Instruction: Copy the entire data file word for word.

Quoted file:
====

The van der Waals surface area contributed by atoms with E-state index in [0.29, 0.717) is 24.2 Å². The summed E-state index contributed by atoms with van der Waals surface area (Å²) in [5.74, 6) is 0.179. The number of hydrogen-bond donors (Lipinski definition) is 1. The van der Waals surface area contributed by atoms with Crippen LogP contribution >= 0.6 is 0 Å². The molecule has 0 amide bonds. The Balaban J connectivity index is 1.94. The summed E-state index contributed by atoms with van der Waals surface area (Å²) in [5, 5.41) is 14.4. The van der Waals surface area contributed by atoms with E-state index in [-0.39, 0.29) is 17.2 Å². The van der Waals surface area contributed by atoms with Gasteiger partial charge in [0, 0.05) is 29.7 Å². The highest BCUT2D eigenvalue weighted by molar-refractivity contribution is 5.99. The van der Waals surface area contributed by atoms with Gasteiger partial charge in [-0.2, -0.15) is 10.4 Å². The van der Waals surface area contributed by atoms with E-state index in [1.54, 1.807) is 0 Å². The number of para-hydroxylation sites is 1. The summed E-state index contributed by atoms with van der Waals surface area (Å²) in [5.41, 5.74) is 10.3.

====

The van der Waals surface area contributed by atoms with E-state index in [0.29, 0.717) is 24.2 Å². The summed E-state index contributed by atoms with van der Waals surface area (Å²) in [5.74, 6) is 0.179. The number of hydrogen-bond donors (Lipinski definition) is 1. The van der Waals surface area contributed by atoms with Crippen LogP contribution >= 0.6 is 0 Å². The molecule has 0 amide bonds. The Balaban J connectivity index is 1.94. The summed E-state index contributed by atoms with van der Waals surface area (Å²) in [5, 5.41) is 14.4. The van der Waals surface area contributed by atoms with E-state index in [-0.39, 0.29) is 17.2 Å². The van der Waals surface area contributed by atoms with Gasteiger partial charge in [0, 0.05) is 29.7 Å². The highest BCUT2D eigenvalue weighted by molar-refractivity contribution is 5.99. The van der Waals surface area contributed by atoms with Gasteiger partial charge in [-0.2, -0.15) is 10.4 Å². The van der Waals surface area contributed by atoms with E-state index in [1.54, 1.807) is 0 Å². The number of para-hydroxylation sites is 1. The summed E-state index contributed by atoms with van der Waals surface area (Å²) in [5.41, 5.74) is 10.3.